The New York American Marketing Association (NYAMA) is an organization that inspires, supports and celebrates brilliance in marketing.  Founded in 1931, the NYAMA is the principal community for marketing professionals across all industries and disciplines in the New York area. Offering programs, monthly events, and interaction with the chapter through volunteer activities, we provide marketers with an opportunity to increase their knowledge and reach in the marketing community. We also serve as a resource for all marketing events, activities and news in the New York and surrounding areas.

About BrandSpark International (

BrandSpark International is a leading brand, marketing and product innovation research company. With deep expertise in consumer packaged goods, BrandSpark has a global perspective on what drives innovation unlike any other research company. We understand the insights and content that brands need to launch and support new products. BrandSpark runs North America’s most credible consumer voted awards program for new products, the Best New Product Awards, and generates new product reviews, certified claims and insights through its new shopper engagement platform, Shopper Army.


Transhumanism and MR

Technical innovation has been transforming MR. But what if, one day, it also transforms the human race?


By Kevin Gray

The first time I heard of Transhumanism it struck me as the product of too much coffee, too little sleep and far too much Star Trek.  I still catch myself searching for The Onion logo when I spot a reference to it.  After all, AI and robotics have yet to live up to their hype and even the cure for the common cold remains elusive.

Nonetheless, much of what we take for granted today was once undreamed of or deemed impossible.  Heavier-than-air flight was scoffed at and “computer” was an occupational designation for humans. It seems like just the other day when we heard the iPhone would never sell…So while on the surface Transhumanism seems a bit far-fetched, I thought I’d take a closer look.

But first, what is it?  According to Wikipedia:

Transhumanism (abbreviated as H+ or h+) is an international and intellectual movement that aims to transform the human condition by developing and making widely available sophisticated technologies to greatly enhance human intellectual, physical, and psychological capacities. Transhumanist thinkers study the potential benefits and dangers of emerging technologies that could overcome fundamental human limitations, as well as the ethics of using such technologies. The most common transhumanist thesis is that human beings may eventually be able to transform themselves into different beings with abilities so greatly expanded from the natural condition as to merit the label of posthuman beings.

Transhumanism comes in assorted flavors.  Again, from Wikipedia:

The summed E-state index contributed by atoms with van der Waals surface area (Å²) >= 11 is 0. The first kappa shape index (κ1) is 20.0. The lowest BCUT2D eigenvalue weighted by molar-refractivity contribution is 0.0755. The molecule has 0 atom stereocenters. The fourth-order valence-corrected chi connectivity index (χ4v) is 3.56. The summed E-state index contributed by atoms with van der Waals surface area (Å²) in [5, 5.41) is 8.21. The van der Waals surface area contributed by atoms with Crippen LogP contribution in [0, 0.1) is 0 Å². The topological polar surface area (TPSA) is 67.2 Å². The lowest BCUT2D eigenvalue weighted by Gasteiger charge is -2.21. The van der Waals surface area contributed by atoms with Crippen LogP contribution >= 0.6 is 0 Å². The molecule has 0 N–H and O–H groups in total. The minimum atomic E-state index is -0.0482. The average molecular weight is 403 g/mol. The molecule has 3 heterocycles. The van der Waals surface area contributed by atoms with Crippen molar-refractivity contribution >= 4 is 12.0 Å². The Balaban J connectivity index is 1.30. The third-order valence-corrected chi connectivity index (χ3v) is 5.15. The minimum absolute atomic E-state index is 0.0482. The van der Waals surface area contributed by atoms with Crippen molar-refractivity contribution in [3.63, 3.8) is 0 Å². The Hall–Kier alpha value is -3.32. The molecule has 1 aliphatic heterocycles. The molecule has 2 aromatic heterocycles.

• Democratic transhumanism, a political ideology synthesizing liberal democracy, social democracy, radical democracy and transhumanism.
  • Extropianism, an early school of transhumanist thought characterized by a set of principles advocating a proactive approach to human evolution.
  • Immortalism, a moral ideology based upon the belief that radical life extension and technological immortality is possible and desirable, and advocating research and development to ensure its realization.
  • Libertarian transhumanism, a political ideology synthesizing libertarianism and transhumanism.
  • Postgenderism, a social philosophy which seeks the voluntary elimination of gender in the human species through the application of advanced biotechnology and assisted reproductive technologies.
  • Singularitarianism, a moral ideology based upon the belief that a technological singularity is possible, and advocating deliberate action to effect it and ensure its safety.
  • Technogaianism, an ecological ideology based upon the belief that emerging technologies can help restore Earth’s environment and that developing safe, clean, alternative technology should therefore be an important goal of environmentalists.

Imagine an ad suddenly popping up inside your head for a seminar on Posthuman Marketing?  But maybe there would be no need for seminars – or marketing itself – in that sort of world.  Imagine that our minds, memories and personalities one day are uploaded into a cloud of some sort…well it’s hard to imagine. The road to Posthumanism would surely be very jarring for the human race.

I have no technical or philosophical competence to comment in detail regarding the feasibility or potential consequences of Transhumanism or Posthumanism. However, I feel it’s something we should be thinking about because at least some of these dreams (nightmares?) may become reality in the not-too-distant future.

FYI, here are a few sources I dug up in my brief look into this fascinating yet disturbing subject:

Eat, Drink, and be Merry, for tomorrow…???


Happy Thanksgiving!

Posted by Leonard Murphy Thursday, November 24, 2016, 6:00 am
Posted in category General Information
Happy Thanksgiving to our friends in the US! We will be back next week with great new content!